From the seller
FYI–RACE BIKES NEVER HAD A TITLE!
This might not be the provenance that you are looking for as you look at this 1951 Norton Manx “Double Knocker”, but it is a likely that a bike imported for a specific race never did make it to the Florida DMV before going to race on the sand. It is surprising that a bidder for a race bike would back out of a deal because there was no title, but who knows what some people think.
From the seller
1951, EXPORTED TO THE DAYTONA BEACH,FL. INDIAN DEALER IN DEC.1951, FOR THE 1952 DAYTONA 200. HAVE THE DISPATCH SHEET FROM THE ARCHIVES, STATING THIS AND OTHER INTERESTING TALES.
500CC TWIN OVERHEAD CAM, DOUBLE KNOCKER AS THEY SAY! MOTOR# G11M 42044, WHICH MATCHES THE DISPATCH SHEET, TRANY # SN 20316, WHICH DOESN’T, PRESENTLY RUNNING A GARDNER FLAT SLIDE CARB, I DO HAVE THE GP THAT CAME WITH IT, PLUS OTHER SPARES.. NEVER THOUGHT I’D SELL OR OFFER TO SELL, BUT I HAVEN’T DONE ANYTHING WITH IT IN 5-6 YEARS, AND MY INTEREST AND TASTE HAVE CHANGED.
When I first heard the term “Garden Gate” to explain the rear suspension on British bikes, I could not see the connection. All the garden gates, or back yard gates, or any gate from my childhood was hinged. But once seeing an old British movie when someone went through a gate, I noticed that there was only a spring nailed to the top and bottom of the gate, no hinge. It was not safe, and the gate swung which ever way it wanted to, and this is apparently how the suspension was on this era of bikes. Any Which Way but the right way.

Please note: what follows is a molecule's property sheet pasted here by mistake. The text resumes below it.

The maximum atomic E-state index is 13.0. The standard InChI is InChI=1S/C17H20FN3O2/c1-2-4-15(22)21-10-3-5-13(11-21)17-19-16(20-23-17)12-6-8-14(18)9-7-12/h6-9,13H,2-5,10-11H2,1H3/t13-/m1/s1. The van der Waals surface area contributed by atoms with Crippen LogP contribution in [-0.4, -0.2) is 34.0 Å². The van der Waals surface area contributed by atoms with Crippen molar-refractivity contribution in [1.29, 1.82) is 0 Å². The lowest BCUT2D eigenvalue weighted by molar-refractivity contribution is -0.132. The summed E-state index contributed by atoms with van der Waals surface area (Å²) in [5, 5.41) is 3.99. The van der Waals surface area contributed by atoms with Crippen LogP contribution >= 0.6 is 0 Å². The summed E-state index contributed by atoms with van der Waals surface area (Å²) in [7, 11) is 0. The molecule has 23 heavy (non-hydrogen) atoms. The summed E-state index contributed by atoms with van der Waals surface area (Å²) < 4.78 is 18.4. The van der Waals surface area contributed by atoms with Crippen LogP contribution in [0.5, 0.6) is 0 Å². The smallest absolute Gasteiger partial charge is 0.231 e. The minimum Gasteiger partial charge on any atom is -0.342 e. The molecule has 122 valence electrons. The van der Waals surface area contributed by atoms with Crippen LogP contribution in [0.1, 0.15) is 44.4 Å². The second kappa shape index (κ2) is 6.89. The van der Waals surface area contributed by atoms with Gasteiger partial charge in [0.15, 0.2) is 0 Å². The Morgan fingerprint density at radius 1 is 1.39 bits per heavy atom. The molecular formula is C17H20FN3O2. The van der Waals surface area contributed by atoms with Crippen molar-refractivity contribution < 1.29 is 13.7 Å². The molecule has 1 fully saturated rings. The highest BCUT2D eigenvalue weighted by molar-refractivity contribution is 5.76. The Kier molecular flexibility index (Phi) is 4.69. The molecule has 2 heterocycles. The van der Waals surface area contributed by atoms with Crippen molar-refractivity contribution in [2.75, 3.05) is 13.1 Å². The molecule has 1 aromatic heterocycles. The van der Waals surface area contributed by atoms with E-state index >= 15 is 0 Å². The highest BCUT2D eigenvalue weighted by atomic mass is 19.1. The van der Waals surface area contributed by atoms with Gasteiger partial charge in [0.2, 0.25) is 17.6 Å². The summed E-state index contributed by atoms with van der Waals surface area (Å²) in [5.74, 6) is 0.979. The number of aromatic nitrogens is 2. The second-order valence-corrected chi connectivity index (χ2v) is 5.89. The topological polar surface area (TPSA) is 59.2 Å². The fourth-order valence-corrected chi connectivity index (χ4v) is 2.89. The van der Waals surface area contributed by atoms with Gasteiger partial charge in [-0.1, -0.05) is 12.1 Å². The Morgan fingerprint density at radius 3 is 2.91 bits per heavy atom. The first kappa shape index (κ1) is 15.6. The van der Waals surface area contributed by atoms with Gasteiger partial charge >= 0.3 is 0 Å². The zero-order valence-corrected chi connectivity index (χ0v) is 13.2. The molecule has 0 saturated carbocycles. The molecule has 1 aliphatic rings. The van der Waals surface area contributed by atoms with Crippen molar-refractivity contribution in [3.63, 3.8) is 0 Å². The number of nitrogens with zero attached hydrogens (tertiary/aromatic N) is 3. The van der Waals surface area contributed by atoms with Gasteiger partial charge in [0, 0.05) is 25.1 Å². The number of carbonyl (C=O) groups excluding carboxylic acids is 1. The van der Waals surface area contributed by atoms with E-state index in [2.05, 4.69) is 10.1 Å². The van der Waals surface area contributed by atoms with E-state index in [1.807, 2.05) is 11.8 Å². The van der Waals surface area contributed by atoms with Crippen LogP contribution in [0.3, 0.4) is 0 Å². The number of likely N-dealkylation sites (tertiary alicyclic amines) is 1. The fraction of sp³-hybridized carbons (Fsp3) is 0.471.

This Norton Many looks like it is in last raced condition, and the seller points out that that last race was on the ice of Michigan, with a sidecar. It does not have the iconic paint sceme that it had at Daytona, and very little of the tin’s look like they would be original to 1951. But such is the life of a racer.
During the long history of Manx engines, the double over head cams, driven by the bevel gears where a high point. Not so much the open and exposed to the elements rockers. And the butterfly springs were quickly replaced with coil springs as soon as the metals were developed that could stay together. Can you imagine what your engine would look like after 200 miles over the sand at Daytona with the open valve train?
This 1951 Daytona raced Norton Manx has lived the life of a racer. There may very well be some Florida Sand still in its cracks and crevasses. The addition of the Gardner Flat Slide indicate that this was a throttle wide open racer (the Gardner wasn’t known to work well unless it was wide open.) The question that will follow this bike after the sale, is weather it will be left as is, sympathetically re-commissioned, or full on Daytona Beach racer restored and put on a pedestal? Will you please tell us your plans after purchase? BB